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Chelsea McDonald ’16
How did you explore your interests and decide on your major?
I always knew that I wanted to major in politics. I started interning on political campaigns in high school for President Obama, and had at least one political internship every year of college. I didn’t plan on my sociology and anthropology (SOAN) degree however, but Professor Beer’s SOAN 110 was the first class I ever had in college, and I just never left Hotchkiss Hall.
What did you think of the faculty?
The professors at Lake Forest College are the best thing about the institution. Every professor is not only passionate about their field, but also about the students in their classrooms. All of my professors mean so much to both my education and my personal growth, because they take the time to get to know students beyond what we turn in for our midterms and finals.
What was your favorite class?
Qualitative Methods with Professor Swyers
Describe a moment or experience you had in college that helped define your career path.
My experience doing research for professors stand out to me as defining my career and life in different ways. In a practical sense, all of my research experiences taught me important skills, like how to do quantitative tasks while keeping larger research questions in mind and organize multifaceted tasks. Moreover, working for Professor Hartney taught me a lot about understanding how to view politics in a data driven sense, Professor Swyers research on the adulthood project taught me how not to measure success, and my Richter Scholar Research with Professor Abt-Perkins taught me about understanding power structures. All of which culminated with my own thesis research.
What steps did you take in college to prepare for your career?
I explored everything that interested me. By combining the on-campus experiences of clubs like Swan and research experiences with off-campus internships, I was able to learn what I actually liked, and what did not make long term sense for me to pursue. By enabling my curiosity, I was able to know if I was headed down the right path and meet the people who helped me get my first job.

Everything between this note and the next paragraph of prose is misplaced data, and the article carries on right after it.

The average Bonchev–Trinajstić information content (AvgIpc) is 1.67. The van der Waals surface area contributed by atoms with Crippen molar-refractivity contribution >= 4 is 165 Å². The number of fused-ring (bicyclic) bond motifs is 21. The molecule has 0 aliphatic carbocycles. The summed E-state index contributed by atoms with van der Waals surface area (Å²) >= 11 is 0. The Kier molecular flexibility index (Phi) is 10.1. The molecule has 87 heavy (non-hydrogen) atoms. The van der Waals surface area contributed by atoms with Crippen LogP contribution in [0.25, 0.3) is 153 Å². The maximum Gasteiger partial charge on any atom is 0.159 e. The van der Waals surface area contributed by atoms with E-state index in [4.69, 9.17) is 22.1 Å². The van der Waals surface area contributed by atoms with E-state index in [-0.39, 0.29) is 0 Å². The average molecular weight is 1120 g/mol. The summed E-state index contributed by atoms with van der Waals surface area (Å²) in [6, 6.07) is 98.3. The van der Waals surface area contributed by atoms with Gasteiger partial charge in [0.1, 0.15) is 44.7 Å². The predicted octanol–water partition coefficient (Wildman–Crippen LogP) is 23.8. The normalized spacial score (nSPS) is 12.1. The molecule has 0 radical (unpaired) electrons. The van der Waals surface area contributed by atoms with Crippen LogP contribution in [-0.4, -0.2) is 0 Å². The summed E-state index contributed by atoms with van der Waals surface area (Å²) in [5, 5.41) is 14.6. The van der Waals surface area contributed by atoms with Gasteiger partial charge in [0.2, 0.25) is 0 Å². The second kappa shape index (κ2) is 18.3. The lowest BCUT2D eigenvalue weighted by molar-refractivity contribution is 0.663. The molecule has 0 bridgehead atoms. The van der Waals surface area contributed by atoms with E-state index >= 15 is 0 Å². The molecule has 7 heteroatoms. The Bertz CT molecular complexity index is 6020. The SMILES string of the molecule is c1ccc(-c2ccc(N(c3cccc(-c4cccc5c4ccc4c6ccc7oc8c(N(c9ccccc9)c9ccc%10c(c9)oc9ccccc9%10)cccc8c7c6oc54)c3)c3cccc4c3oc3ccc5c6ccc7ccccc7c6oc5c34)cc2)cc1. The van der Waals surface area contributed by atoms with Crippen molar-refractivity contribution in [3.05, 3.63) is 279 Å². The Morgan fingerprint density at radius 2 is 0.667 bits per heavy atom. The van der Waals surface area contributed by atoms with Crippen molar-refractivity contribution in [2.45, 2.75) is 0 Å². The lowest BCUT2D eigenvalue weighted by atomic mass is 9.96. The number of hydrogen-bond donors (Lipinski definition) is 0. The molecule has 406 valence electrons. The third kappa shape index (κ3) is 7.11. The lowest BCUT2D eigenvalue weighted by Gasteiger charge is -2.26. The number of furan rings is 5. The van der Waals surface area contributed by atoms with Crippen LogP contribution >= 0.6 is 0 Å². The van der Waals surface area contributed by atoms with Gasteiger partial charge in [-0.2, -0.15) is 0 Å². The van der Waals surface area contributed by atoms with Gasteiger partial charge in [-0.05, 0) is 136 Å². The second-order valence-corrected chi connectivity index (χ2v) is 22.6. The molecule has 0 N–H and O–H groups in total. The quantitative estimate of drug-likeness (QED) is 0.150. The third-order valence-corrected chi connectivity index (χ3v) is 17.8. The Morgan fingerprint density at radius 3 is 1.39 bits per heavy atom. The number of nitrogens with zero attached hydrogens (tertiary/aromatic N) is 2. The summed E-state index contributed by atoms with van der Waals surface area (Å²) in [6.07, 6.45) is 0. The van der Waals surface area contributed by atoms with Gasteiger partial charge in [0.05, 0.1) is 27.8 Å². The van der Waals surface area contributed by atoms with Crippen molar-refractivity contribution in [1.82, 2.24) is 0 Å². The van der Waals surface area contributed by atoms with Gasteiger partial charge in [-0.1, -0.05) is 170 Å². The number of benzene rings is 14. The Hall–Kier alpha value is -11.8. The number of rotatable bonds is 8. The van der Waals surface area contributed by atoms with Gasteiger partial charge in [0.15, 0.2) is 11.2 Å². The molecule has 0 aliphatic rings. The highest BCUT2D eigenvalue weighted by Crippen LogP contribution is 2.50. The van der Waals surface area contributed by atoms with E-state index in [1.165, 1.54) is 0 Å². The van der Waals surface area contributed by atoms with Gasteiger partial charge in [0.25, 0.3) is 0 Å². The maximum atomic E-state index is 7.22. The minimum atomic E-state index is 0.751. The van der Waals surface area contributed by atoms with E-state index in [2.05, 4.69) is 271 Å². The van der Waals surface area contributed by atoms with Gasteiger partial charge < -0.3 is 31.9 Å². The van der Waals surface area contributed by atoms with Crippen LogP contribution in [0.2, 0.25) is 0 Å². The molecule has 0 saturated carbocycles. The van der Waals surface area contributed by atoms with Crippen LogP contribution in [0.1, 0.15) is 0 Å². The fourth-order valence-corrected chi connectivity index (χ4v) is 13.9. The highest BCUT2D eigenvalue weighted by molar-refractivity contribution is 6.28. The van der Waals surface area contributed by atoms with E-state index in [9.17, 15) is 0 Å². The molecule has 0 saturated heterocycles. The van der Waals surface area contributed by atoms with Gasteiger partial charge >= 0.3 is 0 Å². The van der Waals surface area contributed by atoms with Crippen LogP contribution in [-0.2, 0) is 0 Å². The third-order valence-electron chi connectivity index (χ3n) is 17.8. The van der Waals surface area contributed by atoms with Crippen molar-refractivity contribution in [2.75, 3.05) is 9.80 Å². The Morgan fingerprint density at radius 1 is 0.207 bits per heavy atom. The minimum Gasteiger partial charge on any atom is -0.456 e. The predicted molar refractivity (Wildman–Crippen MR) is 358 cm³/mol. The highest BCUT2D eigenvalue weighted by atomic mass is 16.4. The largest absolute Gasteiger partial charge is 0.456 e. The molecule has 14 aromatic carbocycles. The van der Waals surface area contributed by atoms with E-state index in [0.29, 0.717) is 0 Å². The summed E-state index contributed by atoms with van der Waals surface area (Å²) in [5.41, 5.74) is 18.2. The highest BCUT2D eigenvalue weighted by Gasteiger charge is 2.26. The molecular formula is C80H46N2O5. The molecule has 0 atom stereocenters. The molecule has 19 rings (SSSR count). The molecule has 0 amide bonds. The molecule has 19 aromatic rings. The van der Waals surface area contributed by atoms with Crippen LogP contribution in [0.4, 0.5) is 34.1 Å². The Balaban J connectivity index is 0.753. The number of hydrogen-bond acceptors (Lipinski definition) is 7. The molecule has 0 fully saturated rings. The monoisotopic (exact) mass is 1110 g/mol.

What role did your internship experience play in shaping your career path?
My liberal arts education taught me how to think, my internships taught me about types of workplaces I am successful in and my research experience taught me how to not stop learning. By doing a lot of different internships in different environments, I was able to find out if I preferred non-profits or politics before being committed to one path.
How has Chicago impacted your Lake Forest experience?
The city of Chicago has had a huge impact on my Lake Forest experience. From being able to take great weekend adventures to the Art Institute or improv shows, to amazing internship opportunities, Chicago has shaped my college experience.
What would you recommend Lake Forest College students considering a career in your field do to prepare?
Try to experience the different types of politics as much as possible, such as campaigns, constituent work, and community organizing. It helps to understand how each one interacts with each other, and which type of work you like to do best.
How did the Career Advancement Center and the Forester community give you an edge on taking your first steps after graduation?
The Career Advancement Center gave me endless help in college from resume reviews to practice interviews, which prepared me for when I was in the job market. A fellow Forester was actually my connection to get my internship, that led me to have my job on the campaign, and then my job in Washington DC.
What have you found the most rewarding in your career and life after graduation?
Being able to have my dream job and meet my heroes like Elizabeth Warren. As well as being able to do things like adopt a rescue cat from a shelter.